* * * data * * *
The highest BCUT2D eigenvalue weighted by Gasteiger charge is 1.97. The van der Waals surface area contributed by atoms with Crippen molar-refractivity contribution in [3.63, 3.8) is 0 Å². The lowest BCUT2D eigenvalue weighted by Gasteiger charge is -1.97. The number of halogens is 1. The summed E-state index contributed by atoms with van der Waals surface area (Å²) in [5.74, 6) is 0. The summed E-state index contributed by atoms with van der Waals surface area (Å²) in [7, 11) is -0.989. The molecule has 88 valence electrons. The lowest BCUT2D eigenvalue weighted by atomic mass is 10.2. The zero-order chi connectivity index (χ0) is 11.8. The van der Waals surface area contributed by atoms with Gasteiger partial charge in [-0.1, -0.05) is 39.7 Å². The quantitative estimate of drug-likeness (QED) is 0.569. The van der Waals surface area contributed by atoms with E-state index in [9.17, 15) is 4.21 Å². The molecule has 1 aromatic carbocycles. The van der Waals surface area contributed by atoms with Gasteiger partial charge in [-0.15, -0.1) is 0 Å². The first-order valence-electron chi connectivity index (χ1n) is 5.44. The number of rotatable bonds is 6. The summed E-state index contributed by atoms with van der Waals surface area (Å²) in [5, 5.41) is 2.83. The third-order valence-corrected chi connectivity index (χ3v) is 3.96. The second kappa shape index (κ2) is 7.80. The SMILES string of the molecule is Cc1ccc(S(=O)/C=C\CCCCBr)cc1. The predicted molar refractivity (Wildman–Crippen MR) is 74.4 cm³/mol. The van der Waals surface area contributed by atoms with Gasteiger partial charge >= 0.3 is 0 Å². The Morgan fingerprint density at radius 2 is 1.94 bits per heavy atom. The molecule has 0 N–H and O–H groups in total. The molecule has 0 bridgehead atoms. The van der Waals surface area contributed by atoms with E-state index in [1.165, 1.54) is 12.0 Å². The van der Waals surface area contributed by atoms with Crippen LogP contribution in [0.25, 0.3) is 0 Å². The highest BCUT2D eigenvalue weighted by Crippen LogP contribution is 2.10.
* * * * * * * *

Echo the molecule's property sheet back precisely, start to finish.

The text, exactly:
The highest BCUT2D eigenvalue weighted by Gasteiger charge is 1.97. The van der Waals surface area contributed by atoms with Crippen molar-refractivity contribution in [3.63, 3.8) is 0 Å². The lowest BCUT2D eigenvalue weighted by Gasteiger charge is -1.97. The number of halogens is 1. The summed E-state index contributed by atoms with van der Waals surface area (Å²) in [5.74, 6) is 0. The summed E-state index contributed by atoms with van der Waals surface area (Å²) in [7, 11) is -0.989. The molecule has 88 valence electrons. The lowest BCUT2D eigenvalue weighted by atomic mass is 10.2. The zero-order chi connectivity index (χ0) is 11.8. The van der Waals surface area contributed by atoms with Gasteiger partial charge in [-0.1, -0.05) is 39.7 Å². The quantitative estimate of drug-likeness (QED) is 0.569. The van der Waals surface area contributed by atoms with E-state index in [9.17, 15) is 4.21 Å². The molecule has 1 aromatic carbocycles. The van der Waals surface area contributed by atoms with Gasteiger partial charge in [-0.15, -0.1) is 0 Å². The first-order valence-electron chi connectivity index (χ1n) is 5.44. The number of rotatable bonds is 6. The summed E-state index contributed by atoms with van der Waals surface area (Å²) in [5, 5.41) is 2.83. The third-order valence-corrected chi connectivity index (χ3v) is 3.96. The second kappa shape index (κ2) is 7.80. The SMILES string of the molecule is Cc1ccc(S(=O)/C=C\CCCCBr)cc1. The predicted molar refractivity (Wildman–Crippen MR) is 74.4 cm³/mol. The van der Waals surface area contributed by atoms with Gasteiger partial charge >= 0.3 is 0 Å². The Morgan fingerprint density at radius 2 is 1.94 bits per heavy atom. The molecule has 0 N–H and O–H groups in total. The molecule has 0 bridgehead atoms. The van der Waals surface area contributed by atoms with E-state index in [1.165, 1.54) is 12.0 Å². The van der Waals surface area contributed by atoms with Crippen LogP contribution in [0.25, 0.3) is 0 Å². The highest BCUT2D eigenvalue weighted by Crippen LogP contribution is 2.10.